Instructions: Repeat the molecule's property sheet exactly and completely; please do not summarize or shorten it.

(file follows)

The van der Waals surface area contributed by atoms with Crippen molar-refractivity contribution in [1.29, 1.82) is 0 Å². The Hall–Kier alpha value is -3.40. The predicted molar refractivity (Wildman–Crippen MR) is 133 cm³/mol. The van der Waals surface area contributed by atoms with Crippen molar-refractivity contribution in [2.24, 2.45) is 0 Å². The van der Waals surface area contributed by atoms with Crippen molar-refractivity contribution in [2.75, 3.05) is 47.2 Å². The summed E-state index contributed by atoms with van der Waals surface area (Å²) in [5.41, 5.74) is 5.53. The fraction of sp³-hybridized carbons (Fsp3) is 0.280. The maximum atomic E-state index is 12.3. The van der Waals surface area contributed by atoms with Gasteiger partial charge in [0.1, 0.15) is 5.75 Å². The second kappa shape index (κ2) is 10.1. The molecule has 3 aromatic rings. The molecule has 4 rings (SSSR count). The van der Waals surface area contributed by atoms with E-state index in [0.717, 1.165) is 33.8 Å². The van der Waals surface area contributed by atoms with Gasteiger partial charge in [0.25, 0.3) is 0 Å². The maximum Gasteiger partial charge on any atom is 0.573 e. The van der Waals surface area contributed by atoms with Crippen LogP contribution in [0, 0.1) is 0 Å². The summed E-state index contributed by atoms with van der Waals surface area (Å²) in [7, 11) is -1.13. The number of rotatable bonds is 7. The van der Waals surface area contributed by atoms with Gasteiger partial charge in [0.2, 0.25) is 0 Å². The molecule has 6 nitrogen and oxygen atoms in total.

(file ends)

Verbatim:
The van der Waals surface area contributed by atoms with Crippen molar-refractivity contribution in [1.29, 1.82) is 0 Å². The Hall–Kier alpha value is -3.40. The predicted molar refractivity (Wildman–Crippen MR) is 133 cm³/mol. The van der Waals surface area contributed by atoms with Crippen molar-refractivity contribution in [2.24, 2.45) is 0 Å². The van der Waals surface area contributed by atoms with Crippen molar-refractivity contribution in [2.75, 3.05) is 47.2 Å². The summed E-state index contributed by atoms with van der Waals surface area (Å²) in [5.41, 5.74) is 5.53. The fraction of sp³-hybridized carbons (Fsp3) is 0.280. The maximum atomic E-state index is 12.3. The van der Waals surface area contributed by atoms with Gasteiger partial charge in [0.1, 0.15) is 5.75 Å². The second kappa shape index (κ2) is 10.1. The molecule has 3 aromatic rings. The molecule has 4 rings (SSSR count). The van der Waals surface area contributed by atoms with E-state index in [0.717, 1.165) is 33.8 Å². The van der Waals surface area contributed by atoms with Gasteiger partial charge in [0.25, 0.3) is 0 Å². The maximum Gasteiger partial charge on any atom is 0.573 e. The van der Waals surface area contributed by atoms with Crippen LogP contribution in [0, 0.1) is 0 Å². The summed E-state index contributed by atoms with van der Waals surface area (Å²) in [7, 11) is -1.13. The number of rotatable bonds is 7. The van der Waals surface area contributed by atoms with Gasteiger partial charge in [0.2, 0.25) is 0 Å². The molecule has 6 nitrogen and oxygen atoms in total.